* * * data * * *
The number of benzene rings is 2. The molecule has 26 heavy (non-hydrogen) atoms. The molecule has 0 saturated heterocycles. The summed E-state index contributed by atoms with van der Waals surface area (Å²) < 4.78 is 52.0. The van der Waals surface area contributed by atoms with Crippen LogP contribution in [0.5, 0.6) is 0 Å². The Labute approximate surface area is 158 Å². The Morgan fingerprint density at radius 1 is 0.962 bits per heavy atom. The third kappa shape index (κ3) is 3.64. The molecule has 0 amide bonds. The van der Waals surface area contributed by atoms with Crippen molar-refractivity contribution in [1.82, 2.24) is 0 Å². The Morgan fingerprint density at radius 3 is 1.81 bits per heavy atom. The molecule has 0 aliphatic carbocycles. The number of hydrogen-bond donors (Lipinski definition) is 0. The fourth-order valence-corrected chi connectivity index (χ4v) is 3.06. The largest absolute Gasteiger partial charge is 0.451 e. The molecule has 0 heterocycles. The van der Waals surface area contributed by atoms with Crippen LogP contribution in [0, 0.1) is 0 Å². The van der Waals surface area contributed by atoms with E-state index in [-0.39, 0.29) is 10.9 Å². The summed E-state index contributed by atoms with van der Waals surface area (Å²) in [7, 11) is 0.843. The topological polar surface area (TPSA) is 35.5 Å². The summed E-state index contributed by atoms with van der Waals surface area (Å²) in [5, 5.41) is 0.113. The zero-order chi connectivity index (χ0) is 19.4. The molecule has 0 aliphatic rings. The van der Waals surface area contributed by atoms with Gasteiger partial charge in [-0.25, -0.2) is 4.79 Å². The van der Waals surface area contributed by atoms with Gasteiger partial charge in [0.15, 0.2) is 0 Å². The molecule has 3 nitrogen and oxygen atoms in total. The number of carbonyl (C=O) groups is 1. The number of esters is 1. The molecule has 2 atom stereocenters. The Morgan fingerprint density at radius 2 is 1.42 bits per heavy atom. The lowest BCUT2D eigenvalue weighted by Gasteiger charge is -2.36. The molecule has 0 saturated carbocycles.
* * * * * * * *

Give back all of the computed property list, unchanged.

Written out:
The number of benzene rings is 2. The molecule has 26 heavy (non-hydrogen) atoms. The molecule has 0 saturated heterocycles. The summed E-state index contributed by atoms with van der Waals surface area (Å²) < 4.78 is 52.0. The van der Waals surface area contributed by atoms with Crippen LogP contribution in [0.5, 0.6) is 0 Å². The Labute approximate surface area is 158 Å². The Morgan fingerprint density at radius 1 is 0.962 bits per heavy atom. The third kappa shape index (κ3) is 3.64. The molecule has 0 amide bonds. The van der Waals surface area contributed by atoms with Crippen molar-refractivity contribution in [1.82, 2.24) is 0 Å². The Morgan fingerprint density at radius 3 is 1.81 bits per heavy atom. The molecule has 0 aliphatic carbocycles. The number of hydrogen-bond donors (Lipinski definition) is 0. The fourth-order valence-corrected chi connectivity index (χ4v) is 3.06. The largest absolute Gasteiger partial charge is 0.451 e. The molecule has 0 heterocycles. The van der Waals surface area contributed by atoms with Crippen LogP contribution in [0, 0.1) is 0 Å². The van der Waals surface area contributed by atoms with E-state index in [-0.39, 0.29) is 10.9 Å². The summed E-state index contributed by atoms with van der Waals surface area (Å²) in [7, 11) is 0.843. The topological polar surface area (TPSA) is 35.5 Å². The summed E-state index contributed by atoms with van der Waals surface area (Å²) in [5, 5.41) is 0.113. The zero-order chi connectivity index (χ0) is 19.4. The molecule has 0 aliphatic rings. The van der Waals surface area contributed by atoms with Gasteiger partial charge in [-0.25, -0.2) is 4.79 Å². The van der Waals surface area contributed by atoms with Gasteiger partial charge in [0.15, 0.2) is 0 Å². The molecule has 3 nitrogen and oxygen atoms in total. The number of carbonyl (C=O) groups is 1. The number of esters is 1. The molecule has 2 atom stereocenters. The Morgan fingerprint density at radius 2 is 1.42 bits per heavy atom. The lowest BCUT2D eigenvalue weighted by Gasteiger charge is -2.36. The molecule has 0 saturated carbocycles.